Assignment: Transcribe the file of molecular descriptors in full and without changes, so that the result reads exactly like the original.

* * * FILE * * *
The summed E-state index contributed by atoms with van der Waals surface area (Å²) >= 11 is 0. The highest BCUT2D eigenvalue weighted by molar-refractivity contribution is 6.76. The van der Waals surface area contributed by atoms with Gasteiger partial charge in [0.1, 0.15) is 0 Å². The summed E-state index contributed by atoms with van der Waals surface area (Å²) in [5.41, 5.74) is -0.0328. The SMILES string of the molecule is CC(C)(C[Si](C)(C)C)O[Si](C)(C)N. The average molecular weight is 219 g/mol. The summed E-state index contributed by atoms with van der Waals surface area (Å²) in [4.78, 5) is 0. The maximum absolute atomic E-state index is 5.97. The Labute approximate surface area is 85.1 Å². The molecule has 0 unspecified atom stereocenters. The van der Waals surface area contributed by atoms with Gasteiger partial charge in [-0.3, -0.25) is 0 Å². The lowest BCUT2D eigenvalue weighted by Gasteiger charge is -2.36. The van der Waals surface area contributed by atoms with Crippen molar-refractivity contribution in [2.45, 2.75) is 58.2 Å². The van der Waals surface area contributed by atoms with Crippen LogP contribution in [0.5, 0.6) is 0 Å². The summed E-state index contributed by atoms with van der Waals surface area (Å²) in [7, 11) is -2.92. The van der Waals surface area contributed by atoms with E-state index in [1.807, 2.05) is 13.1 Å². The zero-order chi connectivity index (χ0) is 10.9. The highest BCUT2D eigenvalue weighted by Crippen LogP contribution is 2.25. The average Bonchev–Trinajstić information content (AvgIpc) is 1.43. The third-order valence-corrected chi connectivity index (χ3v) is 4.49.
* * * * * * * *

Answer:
The summed E-state index contributed by atoms with van der Waals surface area (Å²) >= 11 is 0. The highest BCUT2D eigenvalue weighted by molar-refractivity contribution is 6.76. The van der Waals surface area contributed by atoms with Gasteiger partial charge in [0.1, 0.15) is 0 Å². The summed E-state index contributed by atoms with van der Waals surface area (Å²) in [5.41, 5.74) is -0.0328. The SMILES string of the molecule is CC(C)(C[Si](C)(C)C)O[Si](C)(C)N. The average molecular weight is 219 g/mol. The summed E-state index contributed by atoms with van der Waals surface area (Å²) in [4.78, 5) is 0. The maximum absolute atomic E-state index is 5.97. The Labute approximate surface area is 85.1 Å². The molecule has 0 unspecified atom stereocenters. The van der Waals surface area contributed by atoms with Gasteiger partial charge in [-0.3, -0.25) is 0 Å². The lowest BCUT2D eigenvalue weighted by Gasteiger charge is -2.36. The van der Waals surface area contributed by atoms with Crippen molar-refractivity contribution in [2.45, 2.75) is 58.2 Å². The van der Waals surface area contributed by atoms with Crippen LogP contribution in [0.5, 0.6) is 0 Å². The summed E-state index contributed by atoms with van der Waals surface area (Å²) in [7, 11) is -2.92. The van der Waals surface area contributed by atoms with E-state index in [1.807, 2.05) is 13.1 Å². The zero-order chi connectivity index (χ0) is 10.9. The highest BCUT2D eigenvalue weighted by Crippen LogP contribution is 2.25. The average Bonchev–Trinajstić information content (AvgIpc) is 1.43. The third-order valence-corrected chi connectivity index (χ3v) is 4.49.